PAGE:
Two Evil Eyes

January 28, 2012 8 Min Read

Review by: Fusion3600

Plot: What’s it about?

In The Facts in the Case of Mr. Waldemar, a woman watches as her older husband lies on his deathbed, but she watches with sinister intentions. Jessica (Adrienne Barbeau) has enlisted the help of her former lover, Dr. Robert Hoffman (Ramy Zada) in order to gain access to her ill husband’s vast riches. But as he wouldn’t agree to hand over millions to his ungrateful wife, she has Hoffman work in alternative ways to persuade him. Hoffman hypnotizes the husband, allowing him to speak, but only when prompted to do so. Hoffman also orders him to sign important documents, ones that turn over immense amounts of cash to his wife. She has some doubts about leaving her husband in the hypnotic state however, even if it does spare him some pain. But when things take a turn for the worse, will these two do whatever it takes to get the riches, even if it means facing supernatural dangers? In The Black Cat, a crime scene photographer named Roderick Usher (Harvey Keitel) battles alcohol, a tattered relationship with his girlfriend, and a black cat that seems to always be around, no matter what. He dislikes the cat from the start, but even when he kills the feline, it returns and starts to drive him insane. Can he rid himself of this persistent pussycat, or will it push him over the edge to extreme violence?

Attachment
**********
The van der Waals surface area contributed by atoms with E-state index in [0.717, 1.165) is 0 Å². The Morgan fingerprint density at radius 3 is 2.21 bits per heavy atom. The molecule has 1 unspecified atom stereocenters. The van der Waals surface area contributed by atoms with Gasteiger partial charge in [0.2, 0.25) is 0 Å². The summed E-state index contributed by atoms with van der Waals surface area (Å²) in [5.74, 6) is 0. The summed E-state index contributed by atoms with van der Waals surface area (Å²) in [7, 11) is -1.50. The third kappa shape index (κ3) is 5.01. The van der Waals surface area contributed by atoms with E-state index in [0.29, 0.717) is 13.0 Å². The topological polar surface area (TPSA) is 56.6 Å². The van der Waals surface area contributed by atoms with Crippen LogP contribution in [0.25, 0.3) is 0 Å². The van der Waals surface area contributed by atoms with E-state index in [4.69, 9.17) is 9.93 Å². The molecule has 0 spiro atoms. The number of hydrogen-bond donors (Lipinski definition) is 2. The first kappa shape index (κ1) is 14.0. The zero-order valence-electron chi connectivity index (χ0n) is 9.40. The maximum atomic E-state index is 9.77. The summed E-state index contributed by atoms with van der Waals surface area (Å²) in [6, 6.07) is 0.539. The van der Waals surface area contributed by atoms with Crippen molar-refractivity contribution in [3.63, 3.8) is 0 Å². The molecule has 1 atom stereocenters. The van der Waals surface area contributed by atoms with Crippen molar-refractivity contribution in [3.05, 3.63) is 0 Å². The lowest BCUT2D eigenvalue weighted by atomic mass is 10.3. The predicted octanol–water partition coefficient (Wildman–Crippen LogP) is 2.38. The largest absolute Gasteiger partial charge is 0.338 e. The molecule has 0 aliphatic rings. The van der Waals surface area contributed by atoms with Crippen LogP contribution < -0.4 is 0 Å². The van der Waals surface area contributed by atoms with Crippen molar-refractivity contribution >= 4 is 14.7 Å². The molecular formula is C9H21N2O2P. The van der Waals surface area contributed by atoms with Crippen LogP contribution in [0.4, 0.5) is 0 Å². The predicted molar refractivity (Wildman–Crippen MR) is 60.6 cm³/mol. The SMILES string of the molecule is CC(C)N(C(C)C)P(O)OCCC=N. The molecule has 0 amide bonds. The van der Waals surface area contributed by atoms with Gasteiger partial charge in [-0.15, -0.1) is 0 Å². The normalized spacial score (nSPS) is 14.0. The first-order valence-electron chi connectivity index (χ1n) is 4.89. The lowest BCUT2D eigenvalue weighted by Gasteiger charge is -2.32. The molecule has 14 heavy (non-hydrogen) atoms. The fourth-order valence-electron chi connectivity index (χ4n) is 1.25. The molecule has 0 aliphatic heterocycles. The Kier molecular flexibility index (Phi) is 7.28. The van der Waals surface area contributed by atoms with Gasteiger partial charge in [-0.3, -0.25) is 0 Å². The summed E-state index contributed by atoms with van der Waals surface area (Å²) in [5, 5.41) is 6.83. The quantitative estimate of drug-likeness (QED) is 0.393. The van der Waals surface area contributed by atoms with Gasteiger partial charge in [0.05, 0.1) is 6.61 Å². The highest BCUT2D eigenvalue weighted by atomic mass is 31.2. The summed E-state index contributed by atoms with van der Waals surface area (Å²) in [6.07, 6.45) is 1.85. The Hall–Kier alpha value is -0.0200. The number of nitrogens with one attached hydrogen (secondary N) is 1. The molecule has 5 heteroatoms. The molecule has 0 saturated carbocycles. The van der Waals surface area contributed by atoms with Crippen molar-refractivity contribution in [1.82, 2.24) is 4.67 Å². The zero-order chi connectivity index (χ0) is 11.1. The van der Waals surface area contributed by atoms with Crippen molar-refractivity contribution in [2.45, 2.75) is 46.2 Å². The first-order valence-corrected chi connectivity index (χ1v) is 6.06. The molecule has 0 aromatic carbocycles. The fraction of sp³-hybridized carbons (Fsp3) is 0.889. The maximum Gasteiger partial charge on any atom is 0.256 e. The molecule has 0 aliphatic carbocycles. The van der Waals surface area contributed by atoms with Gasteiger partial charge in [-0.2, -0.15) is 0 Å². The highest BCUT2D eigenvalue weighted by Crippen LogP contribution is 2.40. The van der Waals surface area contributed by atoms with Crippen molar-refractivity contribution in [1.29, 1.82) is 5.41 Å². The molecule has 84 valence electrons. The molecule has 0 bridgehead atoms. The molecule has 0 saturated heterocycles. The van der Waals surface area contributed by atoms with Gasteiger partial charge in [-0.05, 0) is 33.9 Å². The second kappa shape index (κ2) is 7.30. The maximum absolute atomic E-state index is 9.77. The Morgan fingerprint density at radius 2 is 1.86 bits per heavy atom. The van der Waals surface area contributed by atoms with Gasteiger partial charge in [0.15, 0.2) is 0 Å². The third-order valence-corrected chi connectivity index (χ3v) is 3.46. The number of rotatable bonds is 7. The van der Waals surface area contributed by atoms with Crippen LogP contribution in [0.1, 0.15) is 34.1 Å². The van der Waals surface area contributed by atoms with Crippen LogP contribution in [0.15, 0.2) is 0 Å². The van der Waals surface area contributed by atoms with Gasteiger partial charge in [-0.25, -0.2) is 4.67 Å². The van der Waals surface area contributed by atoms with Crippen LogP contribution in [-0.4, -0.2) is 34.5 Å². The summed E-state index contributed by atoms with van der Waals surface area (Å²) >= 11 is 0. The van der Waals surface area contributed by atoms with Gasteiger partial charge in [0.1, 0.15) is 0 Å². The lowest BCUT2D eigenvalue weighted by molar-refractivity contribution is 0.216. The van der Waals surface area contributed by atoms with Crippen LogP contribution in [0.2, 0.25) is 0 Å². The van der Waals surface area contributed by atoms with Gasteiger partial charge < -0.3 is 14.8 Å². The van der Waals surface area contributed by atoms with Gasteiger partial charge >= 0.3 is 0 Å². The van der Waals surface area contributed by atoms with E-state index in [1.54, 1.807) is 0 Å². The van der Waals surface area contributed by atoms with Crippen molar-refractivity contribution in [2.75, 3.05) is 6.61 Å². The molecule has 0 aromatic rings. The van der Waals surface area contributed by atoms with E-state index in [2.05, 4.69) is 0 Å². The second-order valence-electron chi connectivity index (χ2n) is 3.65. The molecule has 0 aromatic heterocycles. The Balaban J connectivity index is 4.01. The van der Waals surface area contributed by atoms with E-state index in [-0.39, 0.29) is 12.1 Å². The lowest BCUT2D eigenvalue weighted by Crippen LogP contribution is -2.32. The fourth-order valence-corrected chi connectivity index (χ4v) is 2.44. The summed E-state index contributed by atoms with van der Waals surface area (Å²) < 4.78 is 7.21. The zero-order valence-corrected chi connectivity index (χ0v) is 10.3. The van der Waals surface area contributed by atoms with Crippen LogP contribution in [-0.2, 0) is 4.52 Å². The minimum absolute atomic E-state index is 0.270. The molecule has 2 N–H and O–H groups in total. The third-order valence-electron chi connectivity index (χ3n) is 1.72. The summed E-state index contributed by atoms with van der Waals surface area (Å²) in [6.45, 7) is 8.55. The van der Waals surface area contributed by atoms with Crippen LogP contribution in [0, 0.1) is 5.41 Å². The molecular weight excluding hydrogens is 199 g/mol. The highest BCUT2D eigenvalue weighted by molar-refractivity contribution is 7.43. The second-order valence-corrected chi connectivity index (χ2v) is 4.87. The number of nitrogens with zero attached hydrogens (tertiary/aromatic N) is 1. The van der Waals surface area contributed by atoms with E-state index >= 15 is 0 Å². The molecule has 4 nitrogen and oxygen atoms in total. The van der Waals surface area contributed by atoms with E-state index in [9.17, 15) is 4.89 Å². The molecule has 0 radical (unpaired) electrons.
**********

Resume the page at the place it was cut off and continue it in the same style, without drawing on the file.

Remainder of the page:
As this movie features the tandem direction of George Romero and Dario Argento, you’d think it would be an instant horror classic. In addition to the talented behind the camera, we even have stars like Adrienne Barbeau, Harvey Keitel, Martin Balsam, Sally Kirkland, and John Amos, not to mention special make-up effects by Tom Savini. In other words, this movie was drenched in talent and while the end result is not a genre classic, Two Evil Eyes is a well made, enjoyable slice of horror cinema madness. Argento’s half, The Black Cat is the better of the two, thanks to some incredible visuals, great gore effects, and a good performance by Keitel. He has a real imbalance here and plays it full tilt, which adds a lot of menace to his effort. I think the blood & guts makes this one a little better also, as The Facts in the Case of Mr. Waldemar is short on shocks, until the final reel begins to roll us into sheer terror. Yes, the noises are a little corny at times, but the final sequences are terrific and add some bang to the experience. The Black Cat has more chills and cooler atmosphere, but both are solid pieces. And when you put them both together, Two Evil Eyes turns out to be creepy, fun double dose of horror. As such, I am able to recommend this limited edition release to genre fans, as the movie and presentation are well crafted.